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LGBTQ+ Studies: An Introduction

This guide is meant to educate the ASU community on gender, sexuality, and queer studies topics, events, resources, and organizations

Using Our Online Catalog

You can use the ASU Online Catalog to search all of the library's holdings across ASU's multiple campuses. The catalog contains records for the following: Books, newspapers, journals, magazines, serials, government documents, manuscripts, archival materials, maps, musical scores, computer files, sound recordings, and visual materials. To connect to the ASU Online Catalog, please click here.

When searching online, it's important to take into account of the fact that the study of gender and sexuality--its intersections with race, class, and society--is a field that is constantly expanding, and the subject classifications from Library of Congress are often slow to catch up with current terminology (and even terms that should be wholly transparent in the field of gender and sexuality). 

While keeping the above in mind, being flexible in your searches will prove to be valuable as you seek out relevant materials. As you search for books on your topic, pay close attention to the subject terms found in their records, be it older or newer material. With those subject terms, try another subject search with those terms and see what the results look like. By working directly with the subject terms assigned to the record, you will experience a more comprehensive search that will yield results closer to what you're looking for.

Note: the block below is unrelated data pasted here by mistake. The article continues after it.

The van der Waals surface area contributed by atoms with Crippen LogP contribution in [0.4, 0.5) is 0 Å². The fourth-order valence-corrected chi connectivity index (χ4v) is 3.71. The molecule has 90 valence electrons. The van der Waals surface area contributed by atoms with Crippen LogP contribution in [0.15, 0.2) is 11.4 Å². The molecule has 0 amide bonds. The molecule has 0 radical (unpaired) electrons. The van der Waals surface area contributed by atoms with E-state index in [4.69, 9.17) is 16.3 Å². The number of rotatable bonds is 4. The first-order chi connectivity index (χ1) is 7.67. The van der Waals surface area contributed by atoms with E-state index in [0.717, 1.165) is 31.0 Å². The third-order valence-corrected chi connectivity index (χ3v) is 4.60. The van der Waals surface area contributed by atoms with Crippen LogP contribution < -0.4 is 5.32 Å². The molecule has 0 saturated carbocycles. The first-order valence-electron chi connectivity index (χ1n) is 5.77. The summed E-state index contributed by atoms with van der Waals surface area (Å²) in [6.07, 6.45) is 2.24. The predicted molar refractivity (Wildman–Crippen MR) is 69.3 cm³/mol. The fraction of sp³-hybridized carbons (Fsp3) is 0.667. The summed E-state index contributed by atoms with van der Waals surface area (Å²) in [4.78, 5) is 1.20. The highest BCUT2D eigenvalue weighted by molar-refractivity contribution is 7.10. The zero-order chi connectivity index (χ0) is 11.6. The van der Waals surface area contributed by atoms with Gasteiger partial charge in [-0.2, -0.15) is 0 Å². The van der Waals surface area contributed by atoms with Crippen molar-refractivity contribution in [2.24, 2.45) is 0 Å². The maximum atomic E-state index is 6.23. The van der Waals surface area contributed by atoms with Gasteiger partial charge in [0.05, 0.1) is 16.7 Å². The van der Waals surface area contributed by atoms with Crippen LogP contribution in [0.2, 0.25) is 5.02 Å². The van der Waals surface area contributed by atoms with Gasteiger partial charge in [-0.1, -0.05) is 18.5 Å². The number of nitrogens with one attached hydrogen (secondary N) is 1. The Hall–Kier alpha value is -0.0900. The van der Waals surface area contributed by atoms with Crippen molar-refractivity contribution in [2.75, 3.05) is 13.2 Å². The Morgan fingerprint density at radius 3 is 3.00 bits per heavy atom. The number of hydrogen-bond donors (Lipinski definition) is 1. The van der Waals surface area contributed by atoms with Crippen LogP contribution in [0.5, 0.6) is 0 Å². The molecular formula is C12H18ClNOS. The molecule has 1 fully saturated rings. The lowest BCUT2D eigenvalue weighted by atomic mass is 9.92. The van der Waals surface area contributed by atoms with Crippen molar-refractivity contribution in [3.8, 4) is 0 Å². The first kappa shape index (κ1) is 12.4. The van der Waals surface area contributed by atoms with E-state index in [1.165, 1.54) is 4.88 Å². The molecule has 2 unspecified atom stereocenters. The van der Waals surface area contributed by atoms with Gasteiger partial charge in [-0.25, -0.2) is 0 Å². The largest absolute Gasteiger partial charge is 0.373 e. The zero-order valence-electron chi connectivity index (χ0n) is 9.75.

For a deeper dive on how to search effectively within the ASU Online Catalog, please see our helpful handouts. The library also has a series of online tutorials dedicated to locating articles, please look here

Lastly, The University at Albany has created a library guide concentrated on subject headings pertaining to the LGBTQ+ community.

The ASU Library acknowledges the twenty-two Native Nations that have inhabited this land for centuries. Arizona State University's four campuses are located in the Salt River Valley on ancestral territories of Indigenous peoples, including the Akimel O’odham (Pima) and Pee Posh (Maricopa) Indian Communities, whose care and keeping of these lands allows us to be here today. ASU Library acknowledges the sovereignty of these nations and seeks to foster an environment of success and possibility for Native American students and patrons. We are advocates for the incorporation of Indigenous knowledge systems and research methodologies within contemporary library practice. ASU Library welcomes members of the Akimel O’odham and Pee Posh, and all Native nations to the Library.